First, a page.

A devastating fire ravaged large parts of Hatibagan market — one of the oldest in the north of the city — in the small hours of Thursday. Though the damage was extensive, there was no report of any casualties.
More than 30 fire tenders were pressed into service to fight the rapidly spreading flames as the market was engulfed in smoke. The blaze was brought under control after nearly ten hours but not before a large number of stalls and shops were razed to the ground, their owners desperately trying to salvage what remained of their stocks — in some cases replenished in view of the shopping season running up to the Bengali New Year's Day next month — from among the smouldering embers.
Between 350 to 400 stalls and 80 to 120 shops were gutted, Javed Khan, West Bengal's Minister for Fire and Emergency Services, said in the State Assembly later in the day.
The market is located in a congested residential area and there were fears that the fire could spread to adjacent buildings. The local people alleged that the fire brigade was late to respond and did not turn up till about two hours after the fire broke out at around 2.30 a.m.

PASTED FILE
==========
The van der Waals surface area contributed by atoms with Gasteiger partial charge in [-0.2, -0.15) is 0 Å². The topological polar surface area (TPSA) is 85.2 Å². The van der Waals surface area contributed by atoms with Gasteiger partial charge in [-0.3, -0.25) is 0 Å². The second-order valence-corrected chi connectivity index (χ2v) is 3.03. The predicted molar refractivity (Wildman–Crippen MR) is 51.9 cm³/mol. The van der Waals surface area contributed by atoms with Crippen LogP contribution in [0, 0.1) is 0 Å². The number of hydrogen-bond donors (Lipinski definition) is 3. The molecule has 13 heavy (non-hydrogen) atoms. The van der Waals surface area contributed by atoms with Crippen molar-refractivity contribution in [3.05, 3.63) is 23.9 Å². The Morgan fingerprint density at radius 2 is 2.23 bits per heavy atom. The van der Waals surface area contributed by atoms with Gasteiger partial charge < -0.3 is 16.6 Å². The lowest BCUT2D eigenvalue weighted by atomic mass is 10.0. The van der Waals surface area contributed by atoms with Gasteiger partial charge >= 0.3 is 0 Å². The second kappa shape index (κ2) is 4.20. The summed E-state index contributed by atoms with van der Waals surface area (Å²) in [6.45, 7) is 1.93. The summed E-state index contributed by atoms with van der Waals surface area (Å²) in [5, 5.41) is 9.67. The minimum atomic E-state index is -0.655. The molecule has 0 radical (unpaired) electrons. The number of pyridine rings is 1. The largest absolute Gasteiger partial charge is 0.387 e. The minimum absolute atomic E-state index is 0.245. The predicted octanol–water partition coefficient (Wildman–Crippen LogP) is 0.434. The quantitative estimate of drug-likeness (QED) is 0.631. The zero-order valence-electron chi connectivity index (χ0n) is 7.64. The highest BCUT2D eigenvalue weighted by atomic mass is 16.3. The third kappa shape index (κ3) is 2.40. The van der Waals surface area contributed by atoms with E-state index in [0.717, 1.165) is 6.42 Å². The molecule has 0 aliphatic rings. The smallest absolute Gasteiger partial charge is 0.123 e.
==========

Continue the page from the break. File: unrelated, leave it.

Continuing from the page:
Local people rushed into the market to assist in the fire-fighting. Chief Minister Mamata Banerjee, ministers and senior police officials were among those to visit the spot. Leader of the Opposition in the West Bengal Assembly, Surya Kanta Mishra, was also there.
Pointing out that the market was a privately-owned, Ms. Banerjee said there was an absence of adequate fire-fighting facilities. The numerous stalls set up by hawkers in the market's vicinity had made access for fire men and disaster management personnel difficult, she added.
Amid allegations by a section of the shop-owners that it was an act of sabotage, Ms. Banerjee did not rule out a conspiracy at work. “It will have to be ascertained whether the fire was the result of a deliberate act by anyone. The Kolkata Municipal Corporation and the State's Disaster Management department will be thoroughly inquiring into the cause of the incident,” she said.
“Though it is a private market which houses several illegal godowns, the government will, as a humanitarian gesture, try to provide assistance to those stall-owners who had lost all. The civic authorities will be asked to look at remodelling the market as well as look for an alternative site to rehabilitate the affected shopkeepers,” she added.
The Chief Minister also pointed out the need for adequate fire-fighting measures in privately-run markets and hospitals.